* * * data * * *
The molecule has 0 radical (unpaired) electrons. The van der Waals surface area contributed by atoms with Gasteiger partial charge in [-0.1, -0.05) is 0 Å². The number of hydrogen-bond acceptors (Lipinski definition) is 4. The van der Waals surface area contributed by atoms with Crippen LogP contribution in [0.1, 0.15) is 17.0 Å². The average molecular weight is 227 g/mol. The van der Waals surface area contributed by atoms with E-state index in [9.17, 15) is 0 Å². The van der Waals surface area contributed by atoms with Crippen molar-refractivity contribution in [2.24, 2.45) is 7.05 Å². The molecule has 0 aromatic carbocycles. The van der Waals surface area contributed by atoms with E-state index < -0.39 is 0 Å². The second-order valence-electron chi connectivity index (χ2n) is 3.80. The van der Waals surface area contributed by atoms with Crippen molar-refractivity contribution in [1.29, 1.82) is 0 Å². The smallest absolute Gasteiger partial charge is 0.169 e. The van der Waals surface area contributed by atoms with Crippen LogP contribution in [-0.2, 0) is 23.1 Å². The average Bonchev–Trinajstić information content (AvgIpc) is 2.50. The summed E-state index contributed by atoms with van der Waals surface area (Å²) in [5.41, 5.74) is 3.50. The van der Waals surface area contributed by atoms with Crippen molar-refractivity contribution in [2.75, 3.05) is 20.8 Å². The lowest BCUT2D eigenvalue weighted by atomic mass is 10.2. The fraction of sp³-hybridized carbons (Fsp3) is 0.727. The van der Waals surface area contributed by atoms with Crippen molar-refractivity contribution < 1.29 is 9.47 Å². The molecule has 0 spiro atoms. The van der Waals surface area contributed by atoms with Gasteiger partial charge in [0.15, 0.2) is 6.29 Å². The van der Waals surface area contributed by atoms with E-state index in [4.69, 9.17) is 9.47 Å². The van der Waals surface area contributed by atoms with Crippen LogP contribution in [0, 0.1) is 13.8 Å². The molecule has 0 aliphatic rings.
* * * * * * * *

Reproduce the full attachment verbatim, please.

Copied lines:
The molecule has 0 radical (unpaired) electrons. The van der Waals surface area contributed by atoms with Gasteiger partial charge in [-0.1, -0.05) is 0 Å². The number of hydrogen-bond acceptors (Lipinski definition) is 4. The van der Waals surface area contributed by atoms with Crippen LogP contribution in [0.1, 0.15) is 17.0 Å². The average molecular weight is 227 g/mol. The van der Waals surface area contributed by atoms with E-state index in [9.17, 15) is 0 Å². The van der Waals surface area contributed by atoms with Crippen molar-refractivity contribution in [2.24, 2.45) is 7.05 Å². The molecule has 0 aromatic carbocycles. The van der Waals surface area contributed by atoms with E-state index < -0.39 is 0 Å². The second-order valence-electron chi connectivity index (χ2n) is 3.80. The van der Waals surface area contributed by atoms with Crippen molar-refractivity contribution in [1.29, 1.82) is 0 Å². The smallest absolute Gasteiger partial charge is 0.169 e. The van der Waals surface area contributed by atoms with Crippen LogP contribution in [-0.2, 0) is 23.1 Å². The average Bonchev–Trinajstić information content (AvgIpc) is 2.50. The summed E-state index contributed by atoms with van der Waals surface area (Å²) in [5.41, 5.74) is 3.50. The van der Waals surface area contributed by atoms with Crippen molar-refractivity contribution in [2.75, 3.05) is 20.8 Å². The lowest BCUT2D eigenvalue weighted by atomic mass is 10.2. The fraction of sp³-hybridized carbons (Fsp3) is 0.727. The van der Waals surface area contributed by atoms with Crippen molar-refractivity contribution < 1.29 is 9.47 Å². The molecule has 0 spiro atoms. The van der Waals surface area contributed by atoms with Gasteiger partial charge in [0.15, 0.2) is 6.29 Å². The van der Waals surface area contributed by atoms with E-state index in [4.69, 9.17) is 9.47 Å². The van der Waals surface area contributed by atoms with Crippen LogP contribution in [0, 0.1) is 13.8 Å². The molecule has 0 aliphatic rings.